The season may have changed to fall, but the punishing summer heat can be expected to linger longer in many places around the country. Plus, indoor workplaces often pose heat risks year-round. That’s why the U.S. Occupational Safety and Health Administration (OSHA) has announced new measures aimed at reducing heat dangers in workplaces.
OSHA announced on September 20 that it’s implementing an enforcement initiative on heat-related hazards and developing a National Emphasis Program (NEP) on heat inspections. An NEP is a temporary program that focuses the agency’s resources on particular hazards and high-hazard industries. It uses information from the inspections as well as injury and illness data and other sources to develop NEPs.
In addition to the enforcement initiative and the NEP, the agency is launching a rulemaking process to develop a workplace heat standard.
The specifics haven’t been announced, but it’s not too soon for employers to plan for compliance. Jodi R. Bohr, an attorney with Tiffany & Bosco, P.A., in Phoenix, says employers should be prepared for OSHA’s new initiative to conduct planned and surprise workplace inspections. She says the inspections can be expected on days when temperatures exceed 80 degrees.
In many places around the country, high temperatures occur much of the year. For example, Bohr says in 2021 her city—Phoenix—has seen more than 170 days of temperatures 95 degrees and above.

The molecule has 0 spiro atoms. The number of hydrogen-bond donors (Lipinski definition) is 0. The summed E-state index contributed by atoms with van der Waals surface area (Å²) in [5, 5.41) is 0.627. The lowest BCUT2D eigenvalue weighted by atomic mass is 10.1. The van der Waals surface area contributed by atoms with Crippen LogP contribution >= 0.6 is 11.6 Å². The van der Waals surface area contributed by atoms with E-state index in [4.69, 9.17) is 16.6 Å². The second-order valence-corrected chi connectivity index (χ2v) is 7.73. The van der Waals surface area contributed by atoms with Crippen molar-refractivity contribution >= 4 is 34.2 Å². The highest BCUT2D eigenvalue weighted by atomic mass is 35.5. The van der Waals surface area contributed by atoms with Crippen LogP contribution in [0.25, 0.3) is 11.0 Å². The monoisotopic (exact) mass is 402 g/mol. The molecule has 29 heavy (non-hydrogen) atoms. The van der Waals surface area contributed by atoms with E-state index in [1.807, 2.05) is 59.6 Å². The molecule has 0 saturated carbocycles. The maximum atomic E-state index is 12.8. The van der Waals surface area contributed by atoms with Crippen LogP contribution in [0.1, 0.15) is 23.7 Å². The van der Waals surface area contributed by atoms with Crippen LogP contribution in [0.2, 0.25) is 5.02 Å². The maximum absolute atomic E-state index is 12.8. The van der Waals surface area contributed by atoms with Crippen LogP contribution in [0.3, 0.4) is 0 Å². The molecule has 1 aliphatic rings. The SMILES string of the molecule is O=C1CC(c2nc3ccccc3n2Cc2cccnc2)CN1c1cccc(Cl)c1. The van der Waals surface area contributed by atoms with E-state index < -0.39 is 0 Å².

Regarding a timetable for implementation of a new heat standard, Bohr says OSHA is expected to publish an advance notice of proposed rulemaking in October.
Advice for employers
The new measures are likely to affect more employers than may be obvious. “In addition to the obvious positions such as construction workers,” Bohr says, “warehouse workers, and certain manufacturing positions are at risk, as they work in environments that are not typically climate-controlled.”
Bohr advises employers with workers facing heat risk to provide them with cold water and encourage them to drink before they are thirsty. Also, if possible, employers should provide shaded or air-conditioned break areas and offer frequent rest periods.
Also, Bohr advises being flexible with work schedules, allowing the more physically demanding work to be done during cooler times of the day.
Tammy Binford writes and edits news alerts and newsletter articles on labor and employment law topics for BLR web and print publications.